What is ECPA up to?

Monday, November 07, 2016

Bringing a Practical Perspective to Energy Challenges

Governments make critical policy decisions about energy, but companies tend to be on the front lines of turning that policy into reality. That’s why tackling today’s energy challenges effectively requires real engagement between the public and private sector, a representative of the Americas Business Dialogue recently argued.

Both governments and private companies stand to benefit from an ongoing dialogue, said David Nelson, General Electric’s government affairs coordinator for Latin America and chair of the Americas Business Dialogue’s Energy Working Group. “This can be a partnership that works in both directions,” Nelson told a recent ECPA meeting in Miami.

For example, the public sector may want to reach a specific energy policy goal but need a private-sector perspective on how to develop a business model that would attract investment. Companies, meanwhile, want to be able to explain their own challenges to policymakers, such as the financial, technical, or regulatory constraints that can slow down or halt projects.

Business brings a practical perspective to the table, Nelson said. For the private sector, making energy “sustainable” is not only an environmental challenge but an economic one. “If it’s not economically feasible, it’s not going to be sustainable for the long term,” he said.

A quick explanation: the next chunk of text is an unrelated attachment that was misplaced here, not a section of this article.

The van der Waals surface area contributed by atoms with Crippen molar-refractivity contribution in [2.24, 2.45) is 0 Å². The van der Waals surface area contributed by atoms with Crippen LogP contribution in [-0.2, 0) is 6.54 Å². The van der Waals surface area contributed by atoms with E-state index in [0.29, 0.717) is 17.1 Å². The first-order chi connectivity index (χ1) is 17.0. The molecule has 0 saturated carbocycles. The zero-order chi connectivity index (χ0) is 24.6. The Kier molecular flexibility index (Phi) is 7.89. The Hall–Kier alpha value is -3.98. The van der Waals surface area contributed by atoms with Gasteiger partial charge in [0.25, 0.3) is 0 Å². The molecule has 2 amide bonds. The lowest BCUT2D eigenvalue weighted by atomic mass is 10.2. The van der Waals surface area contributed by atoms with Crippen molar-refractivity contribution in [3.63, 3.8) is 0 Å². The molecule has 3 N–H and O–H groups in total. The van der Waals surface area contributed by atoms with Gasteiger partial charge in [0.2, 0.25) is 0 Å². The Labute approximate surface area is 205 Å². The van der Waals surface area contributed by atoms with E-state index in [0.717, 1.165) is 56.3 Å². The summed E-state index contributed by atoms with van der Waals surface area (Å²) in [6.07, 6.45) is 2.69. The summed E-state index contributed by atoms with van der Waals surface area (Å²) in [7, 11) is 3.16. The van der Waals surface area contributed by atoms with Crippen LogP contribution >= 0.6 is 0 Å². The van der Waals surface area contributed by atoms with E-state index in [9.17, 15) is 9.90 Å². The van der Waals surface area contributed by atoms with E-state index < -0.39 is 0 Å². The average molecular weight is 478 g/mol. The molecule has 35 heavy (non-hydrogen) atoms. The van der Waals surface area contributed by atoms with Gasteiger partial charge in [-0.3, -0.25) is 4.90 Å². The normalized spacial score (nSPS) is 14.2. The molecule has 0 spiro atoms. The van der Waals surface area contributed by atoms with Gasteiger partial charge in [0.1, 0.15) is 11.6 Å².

Of course, energy projects often require major capital investments, and financing is always an issue. In some cases—for example, providing electricity to remote, sparsely populated areas—a government may decide to absorb the costs because there’s a public good involved. But sometimes private-sector solutions can benefit both government and business, Nelson said.

Take financing for power plants, for example. A company might be willing to cover the upfront costs of building a plant in exchange for a long-term power purchasing agreement that allows it to recover its investment and make a reasonable profit over time. The key is to find investors with similar time frames—in this case, maybe a pension fund that is interested in predictable returns over 15 to 20 years.

Greater private-public engagement would help both sides see opportunities for an alignment of business and policy goals, Nelson said. That’s the idea behind the Americas Business Dialogue, which was established shortly before the last Summit of the Americas, held last year in Panama.

Speaking at the first preparatory meeting for next year’s III ECPA Ministerial, Nelson stressed that the Americas Business Dialogue wants to promote meaningful conversation and address practical issues—not “the energy future of the Americas” but concrete problems and challenges. He encouraged organizers of next year’s ministerial meeting to include opportunities for the region’s energy ministers to talk to the business community, and suggested that specific topics be identified in advance so that the CEOs who attend can do their homework and make the most of everyone’s time.

The more focused the discussions, the more useful they will be, he said. “The companies really do want to see results,” Nelson said. “They really want to see things being achieved.”